Additionally, the diesel motor plays an important role in heating the shop. The heat it generates is passed through a radiator, then re-circulated to heat the shop.

Joe Burkholder, owner of Oakridge Furniture, checks a drawer on one of his freestanding furniture pieces.

Burkholder reflects that the Amish ban on electricity poses the biggest challenge in operating a custom furniture shop. “It also means that we cannot operate humidifiers or de-humidifiers, so weather is always a factor,” he says. “It’s a problem leaving an unfinished piece of furniture sitting around when the weather is humid, but at the same time, applying finish when it’s humid works against you. I love to work in the winter months, because there are fewer finishing problems then.”

On the plus side of following Amish traditions, Burkholder enjoys a strong networking community of furnituremakers. Every year he travels to Goshen, IN, to attend the Northern Indiana Woodcrafters Association’s Furniture Show. The trip does double duty, providing Burkholder with an opportunity to connect with the Indiana branch of his family, while putting him in contact with other Amish furniture craftsmen. The 2007 event included 82 woodworkers and 10 finishers representing 38 states. “This show gives me the energy to go back home and see what I can do next,” Burkholder says.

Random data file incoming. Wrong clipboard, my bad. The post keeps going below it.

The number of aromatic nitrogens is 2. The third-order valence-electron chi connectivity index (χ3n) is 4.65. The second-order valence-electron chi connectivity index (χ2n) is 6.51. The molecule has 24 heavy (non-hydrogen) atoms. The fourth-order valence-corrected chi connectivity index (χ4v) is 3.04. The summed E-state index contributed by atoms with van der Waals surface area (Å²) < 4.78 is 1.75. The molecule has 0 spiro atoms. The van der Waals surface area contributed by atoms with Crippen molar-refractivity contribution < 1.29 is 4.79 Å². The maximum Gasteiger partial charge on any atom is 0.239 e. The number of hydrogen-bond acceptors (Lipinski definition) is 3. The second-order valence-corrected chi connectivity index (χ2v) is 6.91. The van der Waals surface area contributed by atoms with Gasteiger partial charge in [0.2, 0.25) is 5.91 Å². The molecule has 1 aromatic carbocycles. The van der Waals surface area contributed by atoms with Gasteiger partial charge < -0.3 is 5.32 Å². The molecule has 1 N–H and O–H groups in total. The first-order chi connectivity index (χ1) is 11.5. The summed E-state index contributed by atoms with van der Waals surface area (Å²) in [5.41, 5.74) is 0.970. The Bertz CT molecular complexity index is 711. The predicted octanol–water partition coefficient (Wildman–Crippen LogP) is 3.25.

The networking results in referrals. For example, one customer for whom he was doing a large kitchen cabinet job in Kansas City also wanted a table. Instead of making the table in his shop, Burkholder passed the job to one of his colleagues who specializes in tables, enabling him to focus on what he does most efficiently.

“Most furnituremakers find something they prefer to make,” he says. “We work together so that people can concentrate as much as possible on the things they like to do best.”

A Mix of Modern and Traditional Touches

Burkholder says he has had a long-time fascination with finishing and also likes the design side of furnituremaking. His favorite finish is a cherry stain on quartersawn oak. He gains a great deal of satisfaction from collaborating with customers to create an individual piece of furniture that meets their needs, he adds. Sometimes a particular piece will be his inspiration to design an entire line of furniture. Over the years, like most Amish furnituremakers, he has based his designs on the Arts and Crafts and Mission styles of furniture.

The cabinet to the right of the sink opens up to interior mirrors, which are arranged so that someone facing them can easily see the back of her head. There also is a pull-out tray, ideal for a woman putting on her makeup. The area has concealed electrical outlets. The cabinetry is hard maple.